How do thermocouples work?

Thermocouples belong to a large group of thermometers. Simplified described, a thermocouple is made of two simple wires. They are mainly used for industrial measurements in large quantities. They are most often used at high temperatures.

But how can you measure temperatures with two wires?

eXacal Präzisions-Thermoelement

eXacal precision thermocouple


Principle of the Seebeck Effect

Thermocouples are based on the effect described by Seebeck 1821 that a small current circulates when two different wires are connected together and there is a temperature difference at their contact points.

The connected wires are called thermocouple. This effect can be explained by a schematic diagram of an electrical circuit:

The right example shows a neutral wire. The temperature T1 on the left side corresponds to the temperature T2 on the right side. The red small circles are supposed to represent atoms between which free electrons move. These electrons are shown as green dots in the example. The wire is in a stable condition. Because of the same temperature the free electrons are equally distributed in the conductor.

In the example on the left, heat is applied to the left side (T1) of the conductor +Q. The temperature at point T1 is now higher than at point T2. The supplied energy on the left side of the wire increases the speed of the free electrons. Due to the increase in speed, the free electrons oscillate more strongly and are displaced to the right end of the wire. At the point T2, where the temperature is lower, a charge concentration is created. This centre of charge is always on the cold side of the wire.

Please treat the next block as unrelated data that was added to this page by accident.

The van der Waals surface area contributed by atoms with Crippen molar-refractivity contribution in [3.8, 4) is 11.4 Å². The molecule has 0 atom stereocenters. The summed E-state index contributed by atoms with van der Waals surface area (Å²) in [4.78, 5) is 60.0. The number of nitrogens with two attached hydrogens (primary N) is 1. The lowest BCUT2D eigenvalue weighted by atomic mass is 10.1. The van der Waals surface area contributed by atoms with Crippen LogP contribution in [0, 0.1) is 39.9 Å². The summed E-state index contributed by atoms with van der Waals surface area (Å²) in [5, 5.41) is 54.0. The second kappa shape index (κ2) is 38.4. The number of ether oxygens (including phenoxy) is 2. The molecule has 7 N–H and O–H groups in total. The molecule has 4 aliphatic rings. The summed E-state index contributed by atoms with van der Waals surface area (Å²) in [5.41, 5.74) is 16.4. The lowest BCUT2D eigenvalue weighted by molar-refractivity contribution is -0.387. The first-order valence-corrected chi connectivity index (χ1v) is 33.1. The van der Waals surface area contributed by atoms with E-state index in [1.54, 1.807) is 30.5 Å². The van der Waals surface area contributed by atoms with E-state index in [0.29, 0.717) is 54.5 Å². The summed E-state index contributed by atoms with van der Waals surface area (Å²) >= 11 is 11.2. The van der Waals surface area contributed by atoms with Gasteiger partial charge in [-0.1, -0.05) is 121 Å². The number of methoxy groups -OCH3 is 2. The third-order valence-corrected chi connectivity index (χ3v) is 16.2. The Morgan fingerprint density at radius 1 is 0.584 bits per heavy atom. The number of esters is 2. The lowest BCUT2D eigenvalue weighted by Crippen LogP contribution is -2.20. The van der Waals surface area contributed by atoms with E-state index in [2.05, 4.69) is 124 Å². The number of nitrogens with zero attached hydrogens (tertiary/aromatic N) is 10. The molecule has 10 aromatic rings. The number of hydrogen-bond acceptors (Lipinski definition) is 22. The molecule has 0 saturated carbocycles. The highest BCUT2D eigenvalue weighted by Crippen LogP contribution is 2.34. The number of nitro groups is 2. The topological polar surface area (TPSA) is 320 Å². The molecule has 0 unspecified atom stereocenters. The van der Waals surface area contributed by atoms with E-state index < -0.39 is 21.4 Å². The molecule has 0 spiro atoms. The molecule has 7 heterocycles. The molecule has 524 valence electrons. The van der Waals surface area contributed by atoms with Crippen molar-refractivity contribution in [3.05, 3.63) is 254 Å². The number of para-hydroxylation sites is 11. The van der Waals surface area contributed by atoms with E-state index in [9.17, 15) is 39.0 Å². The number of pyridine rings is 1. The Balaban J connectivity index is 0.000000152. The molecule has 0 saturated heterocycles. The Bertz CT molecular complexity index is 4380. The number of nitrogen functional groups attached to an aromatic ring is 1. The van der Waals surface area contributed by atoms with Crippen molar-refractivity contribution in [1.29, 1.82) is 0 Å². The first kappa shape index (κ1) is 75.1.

Although this effect is temperature-dependent, it does not yet enable reproducible temperature measurement. However, if two different metals, in which the electrons behave differently, are brought together, a charge difference can occur.

The example of a type N thermocouple (NiCrSi / NiSi) can be imagined as follows:

Here is important:

  • the wires must be connected
  • there must be a temperature difference between T1 and T2

In the example, heat +Q is supplied at measuring point T1. The temperature T2 is now lower than T1.
Since the two conductors are not made of the same material, different charge concentrations arise. The resulting thermoelectric voltage can be measured with a voltmeter V.

This voltage depends on the temperature and is well reproducible. The construction shown is suitable for measuring temperatures and corresponds to a simple thermocouple.